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Some causes of autism are avoidable! /inc/docinfo.shtml
Date posted:  June 09, 2002 05:36 PM

This is just a brief update. My focus since setting up this website has been to write a book on autism, expanding upon the ideas in the "working paper" I presented here. However, this site needed to be updated mainly because the phone company changed my email address and shortly thereafter stopped forwarding email from the old address. I didn't catch all three places with links to my email address on my first update, which I realized when I started getting letters in the mail. Now the Internet server provider for this site has changed, and updates appear to involve more than simple edits.

Meanwhile, there are some recent reports that would seem to underscore the importance of environmental causes of autism. The importance of these cannot be overemphasized. In my working paper of two years ago, I cited the reports by Christianson et al. (1994) and Williams & Hersh (1997) on autism associated with use of valproic acid (Depakote) during pregnancy. Now Williams et al. (2001) and Moore et al (2000) have reported more cases of autism associated not only with valproic acic, but other anticonvulsant medications as well:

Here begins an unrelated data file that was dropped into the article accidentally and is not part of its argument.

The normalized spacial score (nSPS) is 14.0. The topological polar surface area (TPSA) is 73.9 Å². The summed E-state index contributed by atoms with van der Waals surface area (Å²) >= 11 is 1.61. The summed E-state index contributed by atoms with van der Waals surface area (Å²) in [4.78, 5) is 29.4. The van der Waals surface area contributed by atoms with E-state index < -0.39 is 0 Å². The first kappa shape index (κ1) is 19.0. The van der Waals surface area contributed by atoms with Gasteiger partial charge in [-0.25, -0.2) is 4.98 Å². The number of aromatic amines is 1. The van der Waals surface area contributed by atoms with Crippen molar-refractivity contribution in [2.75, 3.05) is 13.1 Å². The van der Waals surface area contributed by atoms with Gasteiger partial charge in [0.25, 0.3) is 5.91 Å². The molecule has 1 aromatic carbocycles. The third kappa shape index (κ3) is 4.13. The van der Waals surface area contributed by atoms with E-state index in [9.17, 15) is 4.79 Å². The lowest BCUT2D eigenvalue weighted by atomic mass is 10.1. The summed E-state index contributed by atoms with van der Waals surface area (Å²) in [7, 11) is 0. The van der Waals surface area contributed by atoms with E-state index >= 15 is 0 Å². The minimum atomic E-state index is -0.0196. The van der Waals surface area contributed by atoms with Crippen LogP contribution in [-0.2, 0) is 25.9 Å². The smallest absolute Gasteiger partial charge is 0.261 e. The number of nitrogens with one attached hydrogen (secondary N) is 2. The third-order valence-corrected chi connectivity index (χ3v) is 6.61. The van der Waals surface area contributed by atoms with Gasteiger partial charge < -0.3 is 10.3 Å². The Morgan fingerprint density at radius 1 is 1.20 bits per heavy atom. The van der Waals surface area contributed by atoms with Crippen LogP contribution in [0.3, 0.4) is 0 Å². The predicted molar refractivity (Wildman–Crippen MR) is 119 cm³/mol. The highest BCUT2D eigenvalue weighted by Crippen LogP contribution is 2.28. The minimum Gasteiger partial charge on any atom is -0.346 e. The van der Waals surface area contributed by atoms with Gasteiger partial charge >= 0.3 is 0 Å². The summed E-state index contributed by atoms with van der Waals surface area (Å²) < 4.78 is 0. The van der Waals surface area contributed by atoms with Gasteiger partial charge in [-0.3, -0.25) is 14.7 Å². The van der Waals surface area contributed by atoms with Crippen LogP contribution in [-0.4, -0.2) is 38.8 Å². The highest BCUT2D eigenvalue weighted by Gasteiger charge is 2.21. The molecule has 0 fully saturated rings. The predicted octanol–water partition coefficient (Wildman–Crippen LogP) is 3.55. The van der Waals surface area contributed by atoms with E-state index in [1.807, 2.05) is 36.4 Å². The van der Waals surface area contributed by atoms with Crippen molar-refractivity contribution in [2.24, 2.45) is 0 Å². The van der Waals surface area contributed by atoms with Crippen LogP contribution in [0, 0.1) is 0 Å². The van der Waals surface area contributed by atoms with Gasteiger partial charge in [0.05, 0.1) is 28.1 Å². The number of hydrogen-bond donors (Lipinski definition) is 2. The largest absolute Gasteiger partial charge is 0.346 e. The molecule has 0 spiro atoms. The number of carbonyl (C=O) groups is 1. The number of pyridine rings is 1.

Williams G, King J, Cunningham M, Stephan M, Kerr B, Hersh JH. (2001) Fetal valproate syndrome and autism: additional evidence of an association. Developmental Medicine and Child Neurology 43:202-206.

Moore SJ, Turnpenny P, Quinn A, Glover S, Lloyd DJ, Montgomery T, Dean JC (2000) A clinical study of 57 children with fetal anticonvulsant syndromes. Journal of Medical Genetics. 37:489-497.

Women who are pregnant should be super-vigilant not to consume any unnatural substances. It is easy to take for granted the safety of myriad products that are sold as health aids, for pain relief, or weight control. Maybe "light yogurt" is not healthier during pregnancy, nor is diet soda. In my "working paper" on this website I cited the papers by Nanson (1992) and others that link prenatal exposure to alcohol and other drugs of abuse to autism in some cases.

Autistic behaviors are seen in children with a variety of different genetic metabolic disorders. This does not mean that all cases of autism are genetic. Defective enzymes in metabolic disorders like phenylketonuria (PKU) generate toxic byproducts, which are likely to impair the same vulnerable areas of the brain affected by alcohol and other drugs.

Autism is the result of impaired function within the brain. This should be the focus of research rather than the current fruitless efforts to find bad genes. I hope to continue to add updates to this website, but meanwhile back to my book...

Eileen Nicole Simon